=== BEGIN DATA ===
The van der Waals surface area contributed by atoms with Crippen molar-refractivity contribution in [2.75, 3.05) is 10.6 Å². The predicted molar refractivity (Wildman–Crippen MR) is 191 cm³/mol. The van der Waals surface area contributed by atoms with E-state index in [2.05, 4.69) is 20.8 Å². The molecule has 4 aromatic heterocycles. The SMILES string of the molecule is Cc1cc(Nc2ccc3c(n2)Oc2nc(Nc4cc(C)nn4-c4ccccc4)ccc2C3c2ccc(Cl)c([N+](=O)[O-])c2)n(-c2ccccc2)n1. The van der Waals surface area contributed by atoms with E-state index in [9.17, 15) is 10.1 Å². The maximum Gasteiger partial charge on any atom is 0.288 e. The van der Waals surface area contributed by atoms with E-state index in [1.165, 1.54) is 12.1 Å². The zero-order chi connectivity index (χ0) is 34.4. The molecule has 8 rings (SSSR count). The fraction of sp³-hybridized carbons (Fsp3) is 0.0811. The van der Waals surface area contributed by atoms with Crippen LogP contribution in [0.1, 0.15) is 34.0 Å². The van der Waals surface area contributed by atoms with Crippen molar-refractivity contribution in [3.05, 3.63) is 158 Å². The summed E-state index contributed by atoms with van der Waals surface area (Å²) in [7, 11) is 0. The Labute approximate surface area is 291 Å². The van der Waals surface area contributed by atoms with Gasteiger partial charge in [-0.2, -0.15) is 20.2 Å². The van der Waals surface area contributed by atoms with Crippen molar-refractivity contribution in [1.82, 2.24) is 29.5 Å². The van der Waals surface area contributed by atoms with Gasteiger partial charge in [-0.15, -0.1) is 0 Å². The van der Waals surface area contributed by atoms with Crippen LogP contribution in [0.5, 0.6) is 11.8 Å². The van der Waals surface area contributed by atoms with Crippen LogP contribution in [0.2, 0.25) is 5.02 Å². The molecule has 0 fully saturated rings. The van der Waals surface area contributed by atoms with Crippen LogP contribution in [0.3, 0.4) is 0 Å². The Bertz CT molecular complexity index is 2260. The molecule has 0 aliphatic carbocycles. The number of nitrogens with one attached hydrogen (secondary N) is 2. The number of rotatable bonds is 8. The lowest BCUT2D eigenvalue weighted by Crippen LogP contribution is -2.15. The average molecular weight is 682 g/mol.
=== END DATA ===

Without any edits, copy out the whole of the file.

The van der Waals surface area contributed by atoms with Crippen molar-refractivity contribution in [2.75, 3.05) is 10.6 Å². The predicted molar refractivity (Wildman–Crippen MR) is 191 cm³/mol. The van der Waals surface area contributed by atoms with E-state index in [2.05, 4.69) is 20.8 Å². The molecule has 4 aromatic heterocycles. The SMILES string of the molecule is Cc1cc(Nc2ccc3c(n2)Oc2nc(Nc4cc(C)nn4-c4ccccc4)ccc2C3c2ccc(Cl)c([N+](=O)[O-])c2)n(-c2ccccc2)n1. The van der Waals surface area contributed by atoms with E-state index in [9.17, 15) is 10.1 Å². The maximum Gasteiger partial charge on any atom is 0.288 e. The van der Waals surface area contributed by atoms with E-state index in [1.165, 1.54) is 12.1 Å². The zero-order chi connectivity index (χ0) is 34.4. The molecule has 8 rings (SSSR count). The fraction of sp³-hybridized carbons (Fsp3) is 0.0811. The van der Waals surface area contributed by atoms with Crippen LogP contribution in [0.1, 0.15) is 34.0 Å². The van der Waals surface area contributed by atoms with Crippen molar-refractivity contribution in [3.05, 3.63) is 158 Å². The summed E-state index contributed by atoms with van der Waals surface area (Å²) in [7, 11) is 0. The Labute approximate surface area is 291 Å². The van der Waals surface area contributed by atoms with Gasteiger partial charge in [-0.2, -0.15) is 20.2 Å². The van der Waals surface area contributed by atoms with Crippen molar-refractivity contribution in [1.82, 2.24) is 29.5 Å². The van der Waals surface area contributed by atoms with Gasteiger partial charge in [-0.15, -0.1) is 0 Å². The van der Waals surface area contributed by atoms with Crippen LogP contribution in [0.5, 0.6) is 11.8 Å². The van der Waals surface area contributed by atoms with Crippen LogP contribution in [0.2, 0.25) is 5.02 Å². The molecule has 0 fully saturated rings. The van der Waals surface area contributed by atoms with Crippen LogP contribution in [0.3, 0.4) is 0 Å². The Bertz CT molecular complexity index is 2260. The molecule has 0 aliphatic carbocycles. The number of nitrogens with one attached hydrogen (secondary N) is 2. The number of rotatable bonds is 8. The lowest BCUT2D eigenvalue weighted by Crippen LogP contribution is -2.15. The average molecular weight is 682 g/mol.